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On the Beach

Shute, Nevil (Book - 2010)
Average Rating: 4 stars out of 5.
On the Beach
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Following a nuclear war in the Northern Hemisphere, the inhabitants of a small Australian community wait for the inevitable aftereffects of the bombs to reach them.
Authors: Shute, Nevil, 1899-1960
Title: On the beach
Publisher: New York : Vintage International, 2010
Edition: 1st Vintage International ed
Characteristics: 312 p. ;,21 cm
Statement of Responsibility: Nevil Shute
Summary: Following a nuclear war in the Northern Hemisphere, the inhabitants of a small Australian community wait for the inevitable aftereffects of the bombs to reach them.
ISBN: 9780307473998
0307473996
Branch Call Number: FICTION SHUTE 2010
Subject Headings: United States. Navy Fiction Nuclear warfare Fiction Australia Fiction
Genre/Form: Science fiction
War stories
Topical Term: Nuclear warfare
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As a radioactive cloud moves from the northern to the southern hemisphere all life is slowly extinguished. The citizens of Australia are the last to go and Shute’s novel slowly reveals the story of the end of their lives.

This is both a great novel and film. The U.S. and the U.S.S.R. have destroyed each other in a nuclear holocaust. The Northern Hemisphere is a radioactive wasteland and the fallout is slowly moving south. Those living in Australia are faced with the certainty of death. This includes the crew of th... Read More »


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Oct 12, 2014
  • lukasevansherman rated this: 2.5 stars out of 5.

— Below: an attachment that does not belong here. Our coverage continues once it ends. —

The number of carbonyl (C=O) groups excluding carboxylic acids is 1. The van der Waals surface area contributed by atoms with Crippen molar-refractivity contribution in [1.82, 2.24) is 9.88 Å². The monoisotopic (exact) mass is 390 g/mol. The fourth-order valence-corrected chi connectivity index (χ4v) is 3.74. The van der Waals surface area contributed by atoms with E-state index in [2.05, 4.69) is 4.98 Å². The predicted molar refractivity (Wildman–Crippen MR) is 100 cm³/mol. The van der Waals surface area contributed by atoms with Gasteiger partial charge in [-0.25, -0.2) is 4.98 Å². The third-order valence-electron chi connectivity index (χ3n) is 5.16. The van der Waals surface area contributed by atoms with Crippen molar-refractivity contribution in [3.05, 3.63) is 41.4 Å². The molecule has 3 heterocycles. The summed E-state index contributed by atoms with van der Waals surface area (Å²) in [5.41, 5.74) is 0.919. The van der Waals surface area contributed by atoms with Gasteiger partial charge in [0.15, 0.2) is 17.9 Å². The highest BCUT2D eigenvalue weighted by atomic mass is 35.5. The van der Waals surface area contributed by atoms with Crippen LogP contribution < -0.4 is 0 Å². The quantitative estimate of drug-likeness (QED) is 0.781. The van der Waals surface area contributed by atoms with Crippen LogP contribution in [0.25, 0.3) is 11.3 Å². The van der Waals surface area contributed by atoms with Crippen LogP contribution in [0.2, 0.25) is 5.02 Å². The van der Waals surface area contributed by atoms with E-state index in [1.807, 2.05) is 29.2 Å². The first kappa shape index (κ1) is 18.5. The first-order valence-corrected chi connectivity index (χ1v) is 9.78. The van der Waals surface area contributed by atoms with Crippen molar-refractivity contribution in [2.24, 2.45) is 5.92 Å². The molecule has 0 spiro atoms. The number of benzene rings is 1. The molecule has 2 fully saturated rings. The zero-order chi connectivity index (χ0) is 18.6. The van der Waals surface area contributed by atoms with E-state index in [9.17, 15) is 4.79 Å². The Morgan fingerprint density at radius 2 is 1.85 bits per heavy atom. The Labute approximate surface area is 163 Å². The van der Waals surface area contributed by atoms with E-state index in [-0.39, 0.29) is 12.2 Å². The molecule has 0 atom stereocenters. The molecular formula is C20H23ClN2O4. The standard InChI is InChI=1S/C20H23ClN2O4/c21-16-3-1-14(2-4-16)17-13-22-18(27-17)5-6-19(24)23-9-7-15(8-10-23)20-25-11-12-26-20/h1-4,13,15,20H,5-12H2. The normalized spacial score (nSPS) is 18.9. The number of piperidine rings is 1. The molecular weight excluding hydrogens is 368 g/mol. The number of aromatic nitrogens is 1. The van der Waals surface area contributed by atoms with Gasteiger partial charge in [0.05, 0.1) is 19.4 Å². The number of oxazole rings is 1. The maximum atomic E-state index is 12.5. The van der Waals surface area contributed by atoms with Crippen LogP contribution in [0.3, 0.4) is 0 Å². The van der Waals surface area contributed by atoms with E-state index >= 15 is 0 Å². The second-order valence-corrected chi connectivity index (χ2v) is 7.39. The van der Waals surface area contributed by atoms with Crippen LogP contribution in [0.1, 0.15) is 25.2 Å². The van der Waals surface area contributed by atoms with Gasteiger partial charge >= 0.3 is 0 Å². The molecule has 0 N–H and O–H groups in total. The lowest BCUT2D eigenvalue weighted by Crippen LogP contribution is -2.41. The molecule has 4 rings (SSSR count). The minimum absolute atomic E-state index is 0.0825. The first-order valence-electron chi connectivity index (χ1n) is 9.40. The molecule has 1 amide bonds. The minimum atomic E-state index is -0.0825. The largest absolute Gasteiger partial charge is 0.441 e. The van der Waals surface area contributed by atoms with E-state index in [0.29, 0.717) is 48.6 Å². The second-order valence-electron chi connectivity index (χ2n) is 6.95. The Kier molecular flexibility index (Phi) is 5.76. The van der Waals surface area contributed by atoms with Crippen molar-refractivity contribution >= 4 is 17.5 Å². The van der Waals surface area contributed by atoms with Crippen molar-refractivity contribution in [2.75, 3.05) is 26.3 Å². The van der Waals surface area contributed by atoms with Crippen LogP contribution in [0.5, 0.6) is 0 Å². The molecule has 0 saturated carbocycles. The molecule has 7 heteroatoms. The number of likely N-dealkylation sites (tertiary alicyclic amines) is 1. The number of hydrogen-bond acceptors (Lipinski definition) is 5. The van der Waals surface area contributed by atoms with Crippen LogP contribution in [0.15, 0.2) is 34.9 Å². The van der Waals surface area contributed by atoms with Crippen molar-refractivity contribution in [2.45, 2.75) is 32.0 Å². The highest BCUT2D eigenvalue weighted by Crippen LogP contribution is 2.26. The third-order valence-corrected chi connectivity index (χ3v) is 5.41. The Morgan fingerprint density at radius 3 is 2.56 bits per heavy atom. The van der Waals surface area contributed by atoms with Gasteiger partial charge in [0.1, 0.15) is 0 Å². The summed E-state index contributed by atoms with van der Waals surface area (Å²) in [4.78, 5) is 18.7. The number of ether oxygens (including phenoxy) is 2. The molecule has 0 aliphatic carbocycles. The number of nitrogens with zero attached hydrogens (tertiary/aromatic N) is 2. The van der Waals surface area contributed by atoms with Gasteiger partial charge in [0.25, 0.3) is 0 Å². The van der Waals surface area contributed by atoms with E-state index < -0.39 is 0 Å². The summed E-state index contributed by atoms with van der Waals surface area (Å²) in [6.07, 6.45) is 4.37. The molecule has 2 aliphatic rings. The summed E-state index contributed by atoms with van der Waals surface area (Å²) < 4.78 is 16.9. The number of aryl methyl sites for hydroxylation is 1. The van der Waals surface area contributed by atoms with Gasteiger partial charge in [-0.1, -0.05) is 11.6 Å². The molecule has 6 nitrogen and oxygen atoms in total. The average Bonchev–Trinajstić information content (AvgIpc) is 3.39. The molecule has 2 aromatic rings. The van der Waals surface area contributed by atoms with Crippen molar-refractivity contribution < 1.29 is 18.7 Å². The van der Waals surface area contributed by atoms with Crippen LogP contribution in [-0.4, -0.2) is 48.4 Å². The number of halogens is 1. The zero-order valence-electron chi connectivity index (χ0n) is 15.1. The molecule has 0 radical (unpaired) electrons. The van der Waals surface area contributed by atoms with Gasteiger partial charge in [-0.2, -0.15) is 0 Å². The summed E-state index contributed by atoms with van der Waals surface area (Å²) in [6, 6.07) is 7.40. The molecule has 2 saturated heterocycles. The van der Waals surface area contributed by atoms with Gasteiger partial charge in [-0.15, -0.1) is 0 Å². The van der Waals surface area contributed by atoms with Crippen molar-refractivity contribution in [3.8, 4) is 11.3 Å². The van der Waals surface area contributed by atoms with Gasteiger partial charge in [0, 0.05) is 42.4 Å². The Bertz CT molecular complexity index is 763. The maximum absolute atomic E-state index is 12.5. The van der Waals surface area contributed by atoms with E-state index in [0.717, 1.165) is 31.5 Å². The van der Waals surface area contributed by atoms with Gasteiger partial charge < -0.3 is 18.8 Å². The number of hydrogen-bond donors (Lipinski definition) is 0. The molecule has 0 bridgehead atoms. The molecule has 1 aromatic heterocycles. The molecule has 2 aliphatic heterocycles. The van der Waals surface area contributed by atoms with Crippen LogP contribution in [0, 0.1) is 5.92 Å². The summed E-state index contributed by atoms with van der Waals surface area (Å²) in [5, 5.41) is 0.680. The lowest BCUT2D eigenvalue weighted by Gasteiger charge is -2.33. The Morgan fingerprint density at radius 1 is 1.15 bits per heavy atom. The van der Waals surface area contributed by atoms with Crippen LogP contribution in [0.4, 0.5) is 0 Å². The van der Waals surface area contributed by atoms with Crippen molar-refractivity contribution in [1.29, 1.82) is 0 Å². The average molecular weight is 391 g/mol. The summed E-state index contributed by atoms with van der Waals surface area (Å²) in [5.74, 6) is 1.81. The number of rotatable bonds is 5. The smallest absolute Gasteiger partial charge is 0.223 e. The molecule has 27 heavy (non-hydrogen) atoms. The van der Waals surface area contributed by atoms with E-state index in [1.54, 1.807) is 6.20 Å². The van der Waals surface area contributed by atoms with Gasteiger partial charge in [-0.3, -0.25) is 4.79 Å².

Oh man, the end of the world is boring. Made into a film with Gregory Peck and Ava Gardner.

I tried but too much tedious dialogue for my tastes, I ended up skimming through it. Not what I expected.

Aug 08, 2013
  • jgwening rated this: 3 stars out of 5.

Reads like a classic. Lots of dialogue between the characters. Not a lot of action. Not your typical modern day apocalyspe or post novel. Language and dialogue are colorful and I think definitely representative of the era and the region. The characters are entertaining but I also found myself frustrated in the way some of them avoid the inevitable end. But I guess everyone would handle this situation differently.

Feb 22, 2013
  • Rasputin45 rated this: 5 stars out of 5.

Brutal. The best apocalypse book out there, period. I want to start over and read it again.

fmaack makes the claim that "nuclear fallout would not spread to areas which have not been bombed." This is nonsence!
If a thermalnuclear war were to break out every major city would be targeted. ...so here are some sinarios to consider: (and a 1 megaton hydrogen blast hypothetically is 80 times more powerful than the blast on Hiroshima).

1 Megaton Surface Blast: Fallout
One of the effects of nuclear weapons detonated on or near the earth’s surface is the resulting radioactive fallout. Immediately after the detonation, a great deal of earth and debris, made radioactive by the blast, is carried high into the atmosphere, forming a mushroom cloud. The material drifts downwind and gradually falls back to earth, contaminating thousands of square miles. This page describes the fallout pattern over a seven-day period.